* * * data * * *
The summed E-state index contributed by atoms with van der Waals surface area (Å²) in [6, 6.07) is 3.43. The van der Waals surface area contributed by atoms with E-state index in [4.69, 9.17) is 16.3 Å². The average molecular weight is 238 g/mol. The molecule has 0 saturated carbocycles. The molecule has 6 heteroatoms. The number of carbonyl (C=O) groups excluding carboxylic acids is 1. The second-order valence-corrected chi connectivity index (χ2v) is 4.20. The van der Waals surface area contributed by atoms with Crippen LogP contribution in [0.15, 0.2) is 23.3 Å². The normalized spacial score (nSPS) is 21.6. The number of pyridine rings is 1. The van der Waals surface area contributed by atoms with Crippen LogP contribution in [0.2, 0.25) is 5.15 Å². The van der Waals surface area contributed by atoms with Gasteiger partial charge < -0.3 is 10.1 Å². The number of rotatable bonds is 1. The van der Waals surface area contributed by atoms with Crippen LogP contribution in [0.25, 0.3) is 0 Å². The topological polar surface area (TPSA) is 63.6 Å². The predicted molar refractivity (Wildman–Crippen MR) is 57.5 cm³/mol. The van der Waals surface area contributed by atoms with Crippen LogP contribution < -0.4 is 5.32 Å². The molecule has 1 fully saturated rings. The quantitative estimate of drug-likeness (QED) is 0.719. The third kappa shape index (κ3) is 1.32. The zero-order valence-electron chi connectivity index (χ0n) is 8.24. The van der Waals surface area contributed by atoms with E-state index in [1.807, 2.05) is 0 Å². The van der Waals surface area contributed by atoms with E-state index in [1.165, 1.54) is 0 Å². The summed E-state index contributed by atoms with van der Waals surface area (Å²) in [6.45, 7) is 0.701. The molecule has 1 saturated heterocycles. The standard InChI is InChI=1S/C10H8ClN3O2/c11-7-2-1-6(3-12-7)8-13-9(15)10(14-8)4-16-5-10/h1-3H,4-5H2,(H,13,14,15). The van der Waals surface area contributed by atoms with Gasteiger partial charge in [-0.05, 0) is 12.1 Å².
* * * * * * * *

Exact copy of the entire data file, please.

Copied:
The summed E-state index contributed by atoms with van der Waals surface area (Å²) in [6, 6.07) is 3.43. The van der Waals surface area contributed by atoms with E-state index in [4.69, 9.17) is 16.3 Å². The average molecular weight is 238 g/mol. The molecule has 0 saturated carbocycles. The molecule has 6 heteroatoms. The number of carbonyl (C=O) groups excluding carboxylic acids is 1. The second-order valence-corrected chi connectivity index (χ2v) is 4.20. The van der Waals surface area contributed by atoms with Crippen LogP contribution in [0.15, 0.2) is 23.3 Å². The normalized spacial score (nSPS) is 21.6. The number of pyridine rings is 1. The van der Waals surface area contributed by atoms with Crippen LogP contribution in [0.2, 0.25) is 5.15 Å². The van der Waals surface area contributed by atoms with Gasteiger partial charge < -0.3 is 10.1 Å². The number of rotatable bonds is 1. The van der Waals surface area contributed by atoms with Crippen LogP contribution in [0.25, 0.3) is 0 Å². The topological polar surface area (TPSA) is 63.6 Å². The predicted molar refractivity (Wildman–Crippen MR) is 57.5 cm³/mol. The van der Waals surface area contributed by atoms with Crippen LogP contribution < -0.4 is 5.32 Å². The molecule has 1 fully saturated rings. The quantitative estimate of drug-likeness (QED) is 0.719. The third kappa shape index (κ3) is 1.32. The zero-order valence-electron chi connectivity index (χ0n) is 8.24. The van der Waals surface area contributed by atoms with E-state index in [1.807, 2.05) is 0 Å². The van der Waals surface area contributed by atoms with E-state index in [1.165, 1.54) is 0 Å². The summed E-state index contributed by atoms with van der Waals surface area (Å²) in [6.45, 7) is 0.701. The molecule has 1 saturated heterocycles. The standard InChI is InChI=1S/C10H8ClN3O2/c11-7-2-1-6(3-12-7)8-13-9(15)10(14-8)4-16-5-10/h1-3H,4-5H2,(H,13,14,15). The van der Waals surface area contributed by atoms with Gasteiger partial charge in [-0.05, 0) is 12.1 Å².